Three Organ Meats You Should Be Cooking at Home
One part of eating a healthier, ethical, and more sustainable diet that is often overlooked is offal, especially organ meats. Organ meats are not only delicious, but healthy, inexpensive, and prevent food waste. In the US, a lot of offal is thrown out or turned into animal feed, which is a shame because with the right preparations, it can be very delectable. In this post, we will be talking about three common organ meats: beef tongue, heart and liver. Make sure to source your organs from healthy, pastured animals to maximize both flavor and nutritional benefits.
Tongue. In my opinion, beef tongue is one of the tastiest parts of the animal. I prefer to braise it for tongue tacos or add it to chili. You will notice a big difference in flavor and texture when you use tongue as opposed to conventional meat. Another common way of preparing it is corning, which is brining the tongue in a salt and spice mixture (bay, peppercorns, coriander, cinnamon, ginger, cloves, allspice, mustard, red pepper flakes) for several days then braising until tender. Corned beef tongue is delicious when thinly sliced for sandwiches or served with vegetables, and will easily impress your friends at the next dinner party. One thing worth mentioning is the tongue's thick, sandpapery skin which must be removed after cooking when it can easily be peeled away. In addition to being flavorful and tender, beef tongue also provides some desirable nutrients, including iron, zinc, vitamin B12, and potassium.
Raw beef tongue from Burns Angus Beef Farm.
This is a standard spice mix used for corning: bay, peppercorns, coriander, cinnamon, ginger, cloves, allspice, mustard, red pepper flakes. This constituted part of the brine, which I used to corn the tongue for 5 days before braising it and slicing thin for sandwiches. You can find the full recipe I used here.
Heart. Heart is just another muscle and could be prepared just like most other muscle meat, keeping in mind that its leanness also makes it tough. Being tough and very large, the best ways to prepare heart is ground up with other ground meats, to ensure you have a good fat ratio, or sliced and braised. Adding heart to burger, meatloaf or meatballs recipes add great flavor and extra nutrition. To prepare heart, cut away any connective tissue, valves, papillary muscles, and tendinous cords. It may sound difficult, but it will be apparent what you should and should not eat, and if you miss anything it’s not a big deal. Heart has similar nutrient content to other muscle meats, but is higher in protein, thiamine, folate, selenium, phosphorus, zinc, several B vitamins, and most notably CoQ10, an antioxidant that helps prevent heart disease.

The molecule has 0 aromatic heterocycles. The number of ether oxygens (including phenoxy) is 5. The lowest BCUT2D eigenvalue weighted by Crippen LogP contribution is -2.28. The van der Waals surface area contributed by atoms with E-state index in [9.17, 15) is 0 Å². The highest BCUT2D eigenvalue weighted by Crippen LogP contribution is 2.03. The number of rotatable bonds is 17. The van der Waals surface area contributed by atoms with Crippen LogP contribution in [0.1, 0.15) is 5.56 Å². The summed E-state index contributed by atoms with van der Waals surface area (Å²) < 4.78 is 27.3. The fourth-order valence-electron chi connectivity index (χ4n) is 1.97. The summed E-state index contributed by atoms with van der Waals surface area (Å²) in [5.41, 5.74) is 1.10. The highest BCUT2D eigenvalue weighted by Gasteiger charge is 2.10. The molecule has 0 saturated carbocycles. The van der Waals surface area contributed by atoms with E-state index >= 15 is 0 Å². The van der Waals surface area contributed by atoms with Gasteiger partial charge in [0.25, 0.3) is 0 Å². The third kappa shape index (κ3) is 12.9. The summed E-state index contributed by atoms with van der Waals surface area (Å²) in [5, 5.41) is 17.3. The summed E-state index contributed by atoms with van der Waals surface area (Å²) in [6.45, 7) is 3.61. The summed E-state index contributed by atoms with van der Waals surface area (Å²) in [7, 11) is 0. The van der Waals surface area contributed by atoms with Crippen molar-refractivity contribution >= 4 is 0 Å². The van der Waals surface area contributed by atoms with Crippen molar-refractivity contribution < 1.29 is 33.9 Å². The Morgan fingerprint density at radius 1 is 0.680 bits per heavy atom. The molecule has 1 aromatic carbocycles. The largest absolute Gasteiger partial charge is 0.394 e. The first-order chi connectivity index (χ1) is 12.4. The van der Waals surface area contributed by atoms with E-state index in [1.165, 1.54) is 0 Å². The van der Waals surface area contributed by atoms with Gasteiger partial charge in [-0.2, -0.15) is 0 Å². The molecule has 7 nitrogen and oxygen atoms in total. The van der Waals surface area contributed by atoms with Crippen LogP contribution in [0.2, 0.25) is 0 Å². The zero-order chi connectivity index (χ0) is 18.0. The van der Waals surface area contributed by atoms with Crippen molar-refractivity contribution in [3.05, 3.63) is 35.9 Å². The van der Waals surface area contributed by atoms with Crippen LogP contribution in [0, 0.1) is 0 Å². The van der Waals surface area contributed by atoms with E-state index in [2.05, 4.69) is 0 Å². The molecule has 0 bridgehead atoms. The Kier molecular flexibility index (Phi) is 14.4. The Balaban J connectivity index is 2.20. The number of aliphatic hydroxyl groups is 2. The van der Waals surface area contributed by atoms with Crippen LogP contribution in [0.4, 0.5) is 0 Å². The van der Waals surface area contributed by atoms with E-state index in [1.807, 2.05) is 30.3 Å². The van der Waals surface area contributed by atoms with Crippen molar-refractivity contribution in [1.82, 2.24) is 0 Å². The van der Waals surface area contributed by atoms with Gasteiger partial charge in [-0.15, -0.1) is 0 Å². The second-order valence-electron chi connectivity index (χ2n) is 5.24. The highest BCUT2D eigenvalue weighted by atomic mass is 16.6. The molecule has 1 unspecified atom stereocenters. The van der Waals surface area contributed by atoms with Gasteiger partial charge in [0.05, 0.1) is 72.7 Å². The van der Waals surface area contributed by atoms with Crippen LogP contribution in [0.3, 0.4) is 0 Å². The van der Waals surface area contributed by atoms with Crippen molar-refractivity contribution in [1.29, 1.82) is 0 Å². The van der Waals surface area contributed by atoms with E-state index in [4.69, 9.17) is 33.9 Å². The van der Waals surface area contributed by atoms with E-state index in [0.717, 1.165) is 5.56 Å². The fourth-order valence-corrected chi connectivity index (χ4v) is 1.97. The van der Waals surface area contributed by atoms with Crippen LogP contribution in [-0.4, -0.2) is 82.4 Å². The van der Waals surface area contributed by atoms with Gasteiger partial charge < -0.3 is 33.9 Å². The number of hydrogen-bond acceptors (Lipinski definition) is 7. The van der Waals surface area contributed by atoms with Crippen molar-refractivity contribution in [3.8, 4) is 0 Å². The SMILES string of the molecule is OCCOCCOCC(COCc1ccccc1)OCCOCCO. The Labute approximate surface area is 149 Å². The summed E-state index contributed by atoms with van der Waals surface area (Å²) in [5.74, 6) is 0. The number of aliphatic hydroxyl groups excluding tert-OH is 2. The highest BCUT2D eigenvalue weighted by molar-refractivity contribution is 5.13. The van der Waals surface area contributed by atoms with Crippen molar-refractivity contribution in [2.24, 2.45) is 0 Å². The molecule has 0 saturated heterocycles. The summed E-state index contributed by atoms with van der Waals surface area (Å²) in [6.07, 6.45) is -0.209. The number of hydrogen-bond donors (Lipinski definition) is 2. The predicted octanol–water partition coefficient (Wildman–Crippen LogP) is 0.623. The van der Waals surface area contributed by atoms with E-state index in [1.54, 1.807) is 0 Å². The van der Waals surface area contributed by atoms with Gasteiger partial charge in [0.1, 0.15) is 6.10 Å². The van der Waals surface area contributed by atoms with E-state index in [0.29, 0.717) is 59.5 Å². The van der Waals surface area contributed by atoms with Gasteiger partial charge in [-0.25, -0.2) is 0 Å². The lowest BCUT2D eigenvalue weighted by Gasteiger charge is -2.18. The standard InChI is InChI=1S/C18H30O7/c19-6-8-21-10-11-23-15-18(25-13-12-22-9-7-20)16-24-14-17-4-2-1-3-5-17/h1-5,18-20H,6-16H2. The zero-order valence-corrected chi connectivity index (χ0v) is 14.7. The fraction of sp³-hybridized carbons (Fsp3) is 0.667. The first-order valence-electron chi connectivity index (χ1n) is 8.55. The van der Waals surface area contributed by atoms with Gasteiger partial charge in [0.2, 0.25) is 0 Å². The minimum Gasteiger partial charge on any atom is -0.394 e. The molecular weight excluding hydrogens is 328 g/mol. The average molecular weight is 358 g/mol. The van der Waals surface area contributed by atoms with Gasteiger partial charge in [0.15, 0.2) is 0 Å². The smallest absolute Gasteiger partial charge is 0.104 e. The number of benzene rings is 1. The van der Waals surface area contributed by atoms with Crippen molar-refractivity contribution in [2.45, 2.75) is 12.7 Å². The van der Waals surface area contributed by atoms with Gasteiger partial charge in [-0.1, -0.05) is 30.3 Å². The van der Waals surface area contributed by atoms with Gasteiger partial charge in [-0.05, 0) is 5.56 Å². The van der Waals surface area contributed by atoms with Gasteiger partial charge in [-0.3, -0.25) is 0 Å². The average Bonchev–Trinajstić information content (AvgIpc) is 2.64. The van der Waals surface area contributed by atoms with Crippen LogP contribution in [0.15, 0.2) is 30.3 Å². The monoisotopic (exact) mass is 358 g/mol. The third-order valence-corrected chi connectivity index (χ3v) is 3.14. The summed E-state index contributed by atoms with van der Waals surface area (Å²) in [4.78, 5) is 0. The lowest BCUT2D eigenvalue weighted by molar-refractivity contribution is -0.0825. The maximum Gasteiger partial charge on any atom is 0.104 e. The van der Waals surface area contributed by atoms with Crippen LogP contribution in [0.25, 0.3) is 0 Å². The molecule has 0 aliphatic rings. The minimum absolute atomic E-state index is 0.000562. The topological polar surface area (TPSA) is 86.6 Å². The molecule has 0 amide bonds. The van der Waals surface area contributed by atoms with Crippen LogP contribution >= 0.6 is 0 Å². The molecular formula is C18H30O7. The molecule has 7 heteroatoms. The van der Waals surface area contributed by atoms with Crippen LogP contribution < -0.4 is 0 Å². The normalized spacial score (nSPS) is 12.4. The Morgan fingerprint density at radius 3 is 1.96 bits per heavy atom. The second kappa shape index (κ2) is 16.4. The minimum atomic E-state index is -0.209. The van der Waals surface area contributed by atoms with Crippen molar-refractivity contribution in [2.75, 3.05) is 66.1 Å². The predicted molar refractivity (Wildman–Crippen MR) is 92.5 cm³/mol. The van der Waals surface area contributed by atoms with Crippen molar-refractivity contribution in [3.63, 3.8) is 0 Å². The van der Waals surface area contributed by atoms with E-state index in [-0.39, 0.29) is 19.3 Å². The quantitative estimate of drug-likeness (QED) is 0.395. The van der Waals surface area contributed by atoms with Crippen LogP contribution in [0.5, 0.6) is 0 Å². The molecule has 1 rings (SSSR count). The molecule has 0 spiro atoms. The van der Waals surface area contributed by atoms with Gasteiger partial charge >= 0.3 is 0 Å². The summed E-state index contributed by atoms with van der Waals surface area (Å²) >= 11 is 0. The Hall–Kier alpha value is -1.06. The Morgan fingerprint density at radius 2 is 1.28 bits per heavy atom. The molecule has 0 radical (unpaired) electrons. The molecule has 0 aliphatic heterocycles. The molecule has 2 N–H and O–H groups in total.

Youtube channel offalchris has a great video tutorial on cleaning a beef heart.
Liver. Unlike tongue and heart, the liver is a glandular organ and therefore is very different in both taste and texture. Many people detest the thought of eating liver, but whether it’s the thought of eating an organ or from bad past experiences, the liver deserves a chance due to its very high nutrient content and potential to be delicious. If you’ve never tried liver, I'd suggest this simple, yet tasty recipe that helps disguise the strong taste and texture, without completely masking it:
First, slice the liver thin (it’s often sold this way) and soak it in milk for 30 minutes – this helps get rid of the metallic taste of liver. Fry some bacon, draining the bacon on paper towels, and caramelize some sliced onions in the bacon fat. Wipe the liver dry, lightly dredge in seasoned flour (salt, pepper, paprika, onion powder, garlic powder, oregano, thyme, cayenne), then fry 3-5 minutes per side in remaining bacon fat. Plate the liver, onions and bacon together and enjoy immediately. If you don’t like it at first, don’t give up! Try different recipes or have someone more experienced with liver cook it for you-–it may be an acquired taste, but it is well worth it. Liver is like a natural multivitamin, containing calcium, phosphorus, magnesium, potassium, iron, zinc, copper, vitamin A, vitamin D, vitamin E, vitamin C, thiamin, riboflavin, niacin, pantothenic acid, vitamin B6, folic acid, biotin, and vitamin B12.
These three cuts are just an introduction into the wonderful world of offal. If you feel like diving head first into cooking offal, I'd suggest reading The Whole Beast: Nose to Tail Eating by Fergus Henderson and The River Cottage Meat Book by Hugh Fearnley-Whittingstall. Even if you're not an adventurous eater, these underrated ingredients are a great addition to a nutritious, tasty and more sustainable diet.